Losing the Website Way – Part 1

Well, it’s Day 13 of my journey into the writer’s life, and I have a painful confession to make.

I’ve been lost in website development hell.

For the past three weeks, I’ve been on a miserable package tour into the twilight zone. I’ve thrown away time and money, found dead ends, changed direction over and over again, and lost work/life balance in the process.

The trip started well — it looked like a nice three-hour tour. I followed all the official advice on freelance site development and all the preliminaries were straightforward. I picked a great URL, found a good hosting company, did a lot of research on WordPress, signed up with iStockPhoto for imagery, and then started downloading templates.

That’s where everything went wrong.

First, my favorite WordPress template was on a site that crashed the day I went to download it. The developers had a huge denial-of-service attack so payment, downloads and support were down. For nine days.

On the bright side, I didn’t pay for the template I couldn’t download.

Clearly, it was time to give up on my first plan and opt for Plan B. I tried a free template. It looked like something a six-year-old created. With glue.

Now for Plan C. My first paid-for template ($49) was better, but the end-result still looked like a kid’s science project instead of a polished professional site. Not acceptable – yet.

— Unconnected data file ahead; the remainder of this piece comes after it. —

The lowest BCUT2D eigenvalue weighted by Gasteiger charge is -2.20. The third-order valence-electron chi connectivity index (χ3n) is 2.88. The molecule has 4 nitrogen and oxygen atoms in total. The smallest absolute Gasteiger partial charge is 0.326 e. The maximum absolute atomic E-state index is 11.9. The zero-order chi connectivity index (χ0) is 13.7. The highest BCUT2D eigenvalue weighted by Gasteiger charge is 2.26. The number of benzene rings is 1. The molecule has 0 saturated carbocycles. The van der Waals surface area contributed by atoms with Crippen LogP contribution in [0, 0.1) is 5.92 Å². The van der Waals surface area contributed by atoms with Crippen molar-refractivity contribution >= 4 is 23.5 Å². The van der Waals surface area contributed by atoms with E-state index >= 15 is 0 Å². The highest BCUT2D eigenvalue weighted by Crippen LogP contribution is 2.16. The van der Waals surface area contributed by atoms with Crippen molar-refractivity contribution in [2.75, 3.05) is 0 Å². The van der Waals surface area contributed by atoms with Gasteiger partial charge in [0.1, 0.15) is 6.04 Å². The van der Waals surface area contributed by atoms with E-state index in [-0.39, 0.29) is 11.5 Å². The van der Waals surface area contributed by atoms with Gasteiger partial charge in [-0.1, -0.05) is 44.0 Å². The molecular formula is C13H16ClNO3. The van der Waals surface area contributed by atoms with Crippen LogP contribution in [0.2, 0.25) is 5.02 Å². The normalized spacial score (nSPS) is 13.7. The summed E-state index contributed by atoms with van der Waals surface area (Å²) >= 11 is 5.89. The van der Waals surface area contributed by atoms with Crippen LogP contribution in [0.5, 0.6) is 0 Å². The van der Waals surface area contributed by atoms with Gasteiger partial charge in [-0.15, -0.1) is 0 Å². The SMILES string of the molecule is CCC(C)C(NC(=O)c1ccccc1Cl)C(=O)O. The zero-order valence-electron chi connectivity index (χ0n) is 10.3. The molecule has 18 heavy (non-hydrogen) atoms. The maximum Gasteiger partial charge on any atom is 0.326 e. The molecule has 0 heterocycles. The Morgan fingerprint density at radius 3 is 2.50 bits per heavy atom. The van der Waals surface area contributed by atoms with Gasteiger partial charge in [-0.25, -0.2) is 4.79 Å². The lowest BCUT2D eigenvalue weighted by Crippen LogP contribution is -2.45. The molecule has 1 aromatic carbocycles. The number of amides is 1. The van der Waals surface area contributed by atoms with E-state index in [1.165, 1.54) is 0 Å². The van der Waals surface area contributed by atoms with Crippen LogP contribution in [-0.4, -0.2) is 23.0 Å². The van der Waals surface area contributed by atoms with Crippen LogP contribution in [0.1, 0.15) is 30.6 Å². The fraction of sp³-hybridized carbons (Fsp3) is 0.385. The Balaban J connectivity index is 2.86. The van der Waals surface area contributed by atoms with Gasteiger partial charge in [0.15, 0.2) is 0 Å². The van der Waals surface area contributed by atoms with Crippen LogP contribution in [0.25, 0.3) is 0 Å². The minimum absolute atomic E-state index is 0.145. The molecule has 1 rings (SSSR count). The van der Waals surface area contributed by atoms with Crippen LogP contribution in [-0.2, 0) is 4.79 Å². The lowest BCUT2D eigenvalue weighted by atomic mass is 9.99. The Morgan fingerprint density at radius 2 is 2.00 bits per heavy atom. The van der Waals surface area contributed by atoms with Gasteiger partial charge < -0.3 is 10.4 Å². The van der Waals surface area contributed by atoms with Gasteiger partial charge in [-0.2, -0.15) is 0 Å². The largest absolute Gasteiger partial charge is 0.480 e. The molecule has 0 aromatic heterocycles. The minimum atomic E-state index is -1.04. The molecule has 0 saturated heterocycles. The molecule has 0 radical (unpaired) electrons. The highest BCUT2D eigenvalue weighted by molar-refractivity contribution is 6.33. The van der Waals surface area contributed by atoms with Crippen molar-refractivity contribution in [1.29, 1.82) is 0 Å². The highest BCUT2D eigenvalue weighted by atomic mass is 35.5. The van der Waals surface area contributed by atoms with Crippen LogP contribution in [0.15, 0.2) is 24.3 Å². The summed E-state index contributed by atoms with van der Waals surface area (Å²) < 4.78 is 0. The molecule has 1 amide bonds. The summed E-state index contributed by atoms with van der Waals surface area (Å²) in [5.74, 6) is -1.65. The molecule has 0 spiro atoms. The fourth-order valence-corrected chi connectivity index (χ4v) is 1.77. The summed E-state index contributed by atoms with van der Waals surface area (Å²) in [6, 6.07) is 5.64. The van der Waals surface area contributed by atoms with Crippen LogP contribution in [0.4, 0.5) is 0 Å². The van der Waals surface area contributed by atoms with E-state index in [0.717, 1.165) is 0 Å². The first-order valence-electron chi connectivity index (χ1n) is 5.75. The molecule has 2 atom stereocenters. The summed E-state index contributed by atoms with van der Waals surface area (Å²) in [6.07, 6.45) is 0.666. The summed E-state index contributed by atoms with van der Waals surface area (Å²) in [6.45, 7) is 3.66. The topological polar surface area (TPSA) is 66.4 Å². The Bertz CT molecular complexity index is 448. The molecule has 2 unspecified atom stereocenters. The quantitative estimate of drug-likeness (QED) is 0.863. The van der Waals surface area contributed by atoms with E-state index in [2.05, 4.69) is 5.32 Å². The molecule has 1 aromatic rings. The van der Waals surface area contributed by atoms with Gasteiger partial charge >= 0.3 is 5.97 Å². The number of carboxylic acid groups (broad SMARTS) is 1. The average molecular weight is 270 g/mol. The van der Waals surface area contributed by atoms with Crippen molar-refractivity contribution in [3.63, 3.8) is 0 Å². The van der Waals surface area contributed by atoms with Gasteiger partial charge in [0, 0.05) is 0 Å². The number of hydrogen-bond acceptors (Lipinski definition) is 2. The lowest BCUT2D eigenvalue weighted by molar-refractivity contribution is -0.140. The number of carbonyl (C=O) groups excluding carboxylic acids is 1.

I decided to choose Plan D. My second paid-for template ($197) actually looked like a reasonably well-done website. But it had limits and restrictions. The template developer agreed to do some custom work for me, and then 48 hours later fired me for being ‘too hands-on.’ He referred me to another developer. The new guy was great — until he stopped answering his phone or email. He was already working 80 hours a week when I contacted him – so he may have spontaneously combusted.

After much angst, I moved forward with Plan E … or is it F? Checkbook out, I hired a top-notch, professional web developer who had been going along brilliantly for about a week. Until yesterday. He got sick and didn’t send a revision on time.

He’s back at work today. I hope I’ll have the site I want shortly.

There are many lessons to be learned from this sorry story, so I’m going to write multiple posts on my website woes. But here’s the big picture takeaway I want everyone to have. Be optimistic in the face of bad stuff.

Your journey isn’t going to be flawless. Years ago, I did a self-guided walking tour in Germany. I got lost. I got blisters. The museum I specifically went to visit was closed for renovations. I ordered pasta and I got eggplant. The trip really didn’t go according to plan.

I stayed optimistic then, and I’m staying optimistic now. I’m finding that optimism is an essential part of my journey to the writer’s life. Even if I’m forced to eat eggplant along the way. How has optimism helped you cope with bumps on your journey? How has it helped you cope with bumps in YOUR web-building experience? Drop me a comment and let me know.

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Published: May 16, 2012

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